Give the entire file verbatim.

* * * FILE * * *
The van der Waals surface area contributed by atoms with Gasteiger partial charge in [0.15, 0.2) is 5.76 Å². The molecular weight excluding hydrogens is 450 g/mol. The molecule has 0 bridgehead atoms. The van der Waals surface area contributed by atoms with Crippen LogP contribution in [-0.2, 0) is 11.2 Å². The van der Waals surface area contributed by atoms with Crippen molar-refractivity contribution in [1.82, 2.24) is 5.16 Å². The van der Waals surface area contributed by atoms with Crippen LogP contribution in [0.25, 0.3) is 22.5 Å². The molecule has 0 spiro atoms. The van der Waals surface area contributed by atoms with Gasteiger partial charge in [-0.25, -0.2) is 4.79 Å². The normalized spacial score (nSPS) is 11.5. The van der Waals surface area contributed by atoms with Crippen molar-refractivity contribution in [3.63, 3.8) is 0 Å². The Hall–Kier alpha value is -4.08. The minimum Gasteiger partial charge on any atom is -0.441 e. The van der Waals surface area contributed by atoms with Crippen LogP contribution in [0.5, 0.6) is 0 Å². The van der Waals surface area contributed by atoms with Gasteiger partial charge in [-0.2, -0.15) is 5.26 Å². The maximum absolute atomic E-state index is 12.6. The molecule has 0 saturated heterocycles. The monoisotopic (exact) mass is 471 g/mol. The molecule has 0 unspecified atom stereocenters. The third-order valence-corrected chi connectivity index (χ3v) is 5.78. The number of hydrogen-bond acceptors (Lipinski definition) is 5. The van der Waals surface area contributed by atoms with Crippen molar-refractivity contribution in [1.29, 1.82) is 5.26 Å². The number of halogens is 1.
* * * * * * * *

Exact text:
The van der Waals surface area contributed by atoms with Gasteiger partial charge in [0.15, 0.2) is 5.76 Å². The molecular weight excluding hydrogens is 450 g/mol. The molecule has 0 bridgehead atoms. The van der Waals surface area contributed by atoms with Crippen LogP contribution in [-0.2, 0) is 11.2 Å². The van der Waals surface area contributed by atoms with Crippen molar-refractivity contribution in [1.82, 2.24) is 5.16 Å². The van der Waals surface area contributed by atoms with Crippen LogP contribution in [0.25, 0.3) is 22.5 Å². The molecule has 0 spiro atoms. The van der Waals surface area contributed by atoms with Gasteiger partial charge in [-0.25, -0.2) is 4.79 Å². The normalized spacial score (nSPS) is 11.5. The van der Waals surface area contributed by atoms with Crippen molar-refractivity contribution in [3.63, 3.8) is 0 Å². The Hall–Kier alpha value is -4.08. The minimum Gasteiger partial charge on any atom is -0.441 e. The van der Waals surface area contributed by atoms with Crippen LogP contribution in [0.5, 0.6) is 0 Å². The van der Waals surface area contributed by atoms with Gasteiger partial charge in [-0.2, -0.15) is 5.26 Å². The maximum absolute atomic E-state index is 12.6. The molecule has 0 saturated heterocycles. The monoisotopic (exact) mass is 471 g/mol. The molecule has 0 unspecified atom stereocenters. The third-order valence-corrected chi connectivity index (χ3v) is 5.78. The number of hydrogen-bond acceptors (Lipinski definition) is 5. The van der Waals surface area contributed by atoms with Crippen molar-refractivity contribution in [1.29, 1.82) is 5.26 Å². The number of halogens is 1.